Thursday, July 23, 2009

Cubao #1 (Churchill, 7 1/8" and 49 ring gauge)

Cubao #1

It's a really nice July night so I decided to break out a Cubao #1 from the rustic box of them I bought last Summer...

Here is what Cigarbid has to say about them:

Cubao is a dark and oily number with simple, understated bands. Blended by Don Pepin Garcia, this Nicaraguan premium comes from the two-man team behind 601 Serie. The wrapper is an Ecuadorian-grown Sumatra Oscuro that’s thick and leathery. Beneath this leaf, a variety of vintage, Cuban-seed long-fillers from the black, volcanic soils of Nicaragua. Upon lighting, Cubao promotes a buttery-smooth bouquet that seems to cling to the palate, leaving behind bold traces of oak and leather. Medium in body, this is a fine cigar backed by luxurious aromas.

I enjoyed this stogie with a Guinness and watched some 24, Season 7 on the patio...good stuff!

I really like this cigar. Unlike many other long cigars, this thing starts up with real flavor the second the torch hits the tip. The burn was perfect and the plumage was full and aromatic. I'll keep it short: this cigar is one of my faves (4 of 4) and is a great cigar-consistent every time.

Here's Michelle playing with our new kitten, Blossom.

Here's a pic of my bro...visited us this last weekend and we burned a few stogies and kicked back some brews.

...and here's Thane, getting ready to enjoy another book outside!

Sunday, July 19, 2009

Coronado "Hammer" (box press 6.5" x 47)

Coronado "Hammer" (box press 6.5" x 47)

Wow. The Coronado (by La Flor Dominicana) is consistantly among my favorite cigars of all time. I think I've reviewed it before (in a different vitola) but it deserves some more attention so here goes.

This particular size is a Holt's exclusive. Here's what they have to say about the line:

Coronado is a boutique line of cigars handmade in the Dominican Republic by Litto Gomez. Orangish Nicaraguan wrappers accompany a fiery blend of aged Dominican binder and filler tobaccos. The flavor is robust and intoxicating. When you first fire up one of these bombshells your palate is immediately flooded with a cornucopia of flavors including dark chocolate, assorted peppers and fresh cinnamon. This cigar remains strong all the way down to the nub, yet retains remarkable balance throughout. Its no wonder the Double Corona was recently ranked #2 on Cigar Aficionado's "Top 25 Cigars of 2006."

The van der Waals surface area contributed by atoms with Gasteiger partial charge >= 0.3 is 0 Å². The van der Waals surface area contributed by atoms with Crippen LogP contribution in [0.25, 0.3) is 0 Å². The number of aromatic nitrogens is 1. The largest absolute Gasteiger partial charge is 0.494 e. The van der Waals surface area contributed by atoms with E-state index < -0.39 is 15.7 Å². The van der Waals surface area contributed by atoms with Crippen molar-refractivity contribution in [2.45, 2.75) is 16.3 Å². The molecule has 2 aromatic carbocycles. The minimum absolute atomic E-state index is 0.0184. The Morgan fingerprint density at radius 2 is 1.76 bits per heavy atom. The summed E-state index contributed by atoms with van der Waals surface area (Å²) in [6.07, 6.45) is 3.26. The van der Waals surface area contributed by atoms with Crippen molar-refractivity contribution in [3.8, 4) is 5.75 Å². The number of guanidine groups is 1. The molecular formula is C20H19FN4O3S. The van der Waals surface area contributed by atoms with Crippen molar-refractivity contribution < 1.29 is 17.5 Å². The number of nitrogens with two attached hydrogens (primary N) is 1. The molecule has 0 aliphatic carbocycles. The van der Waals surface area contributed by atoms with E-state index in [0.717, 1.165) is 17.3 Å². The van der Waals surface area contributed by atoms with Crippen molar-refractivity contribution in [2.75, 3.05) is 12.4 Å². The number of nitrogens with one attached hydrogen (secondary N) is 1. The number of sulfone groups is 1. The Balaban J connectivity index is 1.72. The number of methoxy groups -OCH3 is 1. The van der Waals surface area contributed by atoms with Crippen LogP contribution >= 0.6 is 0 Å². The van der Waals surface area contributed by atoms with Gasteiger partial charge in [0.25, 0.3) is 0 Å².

I caught a sale and bought the "Hammers" for around $80 for 20 units. Though I prefer this cigar in the normal formats (which are thicker and possess more strength), this box pressed thin-boy was an incredible bargain at $4 a stick.

I enjoyed this cigar with some Costa Rican coffee from the Roasterie-a treat in and of itself. I took a chance on having this cigar this early but I had enjoyed a full breakfest so thought I'd try it. I'm glad I took the chance. It was the perfect beginning of a fun-filled Sunday.

I've smoked through that box (only have a handful left) and they are amazingly consistant-in all ways good. The wrappers have a bit of an orange/brown leather color and smell a little exotic. The first few puffs of this one imparted flavors of paprika or maybe curry or some other food spice. Oddly, this is the only stogie I've had that gives off these kinds of flavors and I really savor them. Later the cigar gave up chocolate notes, as well as flavors of brown sugar and some floral notes that I enjoyed but cannot describe. This stogie never disappoints and often takes me on a roller coast of flavor, all the while kicking up delicious aromas.

I have found that these cigars tend to do a little better at around 70 (I normally keep my stogies at 65 humidity)-they draw better and give up more of their flavors.

This is a solid "4" on my 4 point cigar rating scale: It is outstanding, among the best I've known. It does have a bit of strength that sometimes sneaks up (it is smooth but gets more potent as it goes!) so I don't recommend it for enjoyers of mild cigars. I like it so much that I'm even getting to the point where I like the band (a strange gold and reddish thing with a crowned tiger in the middle).

And here's my faithful companion enjoying her Sunday morning paper and giving me an enigmatic smile!

Cuesta-Rey Centenario (toro)

Cuesta-Rey Centenario (toro, 6 x 50)

I picked this stogie up about a year ago in KC with my bro and my son Ryan at a little cigar store Rico found. It got to age a year or so primarily due to the fact that I associated it with a nice visit Rico and the fact that it is a Connecticut wrapped number-which generally don't "do" it for me. They tend to be a little bland and sometimes run bitter...

Here's the stogi...attractive enough with a nice band---really like these "classic" looking bands.